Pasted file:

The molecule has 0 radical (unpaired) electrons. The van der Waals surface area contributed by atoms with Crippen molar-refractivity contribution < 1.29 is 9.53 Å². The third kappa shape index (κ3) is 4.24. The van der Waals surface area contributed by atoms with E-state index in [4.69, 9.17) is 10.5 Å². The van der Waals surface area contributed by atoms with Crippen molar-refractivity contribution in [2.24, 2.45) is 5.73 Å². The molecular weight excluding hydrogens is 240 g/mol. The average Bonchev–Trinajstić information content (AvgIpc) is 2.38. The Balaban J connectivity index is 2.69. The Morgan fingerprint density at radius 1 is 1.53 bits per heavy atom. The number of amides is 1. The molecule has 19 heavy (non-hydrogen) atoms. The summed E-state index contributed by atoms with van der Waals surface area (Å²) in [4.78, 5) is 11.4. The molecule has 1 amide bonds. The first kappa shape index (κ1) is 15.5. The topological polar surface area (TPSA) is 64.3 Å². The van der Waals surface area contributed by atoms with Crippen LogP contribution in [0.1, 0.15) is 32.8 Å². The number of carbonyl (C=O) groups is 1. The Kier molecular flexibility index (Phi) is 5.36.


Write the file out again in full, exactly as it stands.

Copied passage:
The molecule has 0 radical (unpaired) electrons. The van der Waals surface area contributed by atoms with Crippen molar-refractivity contribution < 1.29 is 9.53 Å². The third kappa shape index (κ3) is 4.24. The van der Waals surface area contributed by atoms with E-state index in [4.69, 9.17) is 10.5 Å². The van der Waals surface area contributed by atoms with Crippen molar-refractivity contribution in [2.24, 2.45) is 5.73 Å². The molecular weight excluding hydrogens is 240 g/mol. The average Bonchev–Trinajstić information content (AvgIpc) is 2.38. The Balaban J connectivity index is 2.69. The Morgan fingerprint density at radius 1 is 1.53 bits per heavy atom. The number of amides is 1. The molecule has 19 heavy (non-hydrogen) atoms. The summed E-state index contributed by atoms with van der Waals surface area (Å²) in [4.78, 5) is 11.4. The molecule has 1 amide bonds. The first kappa shape index (κ1) is 15.5. The topological polar surface area (TPSA) is 64.3 Å². The van der Waals surface area contributed by atoms with Crippen LogP contribution in [0.1, 0.15) is 32.8 Å². The number of carbonyl (C=O) groups is 1. The Kier molecular flexibility index (Phi) is 5.36.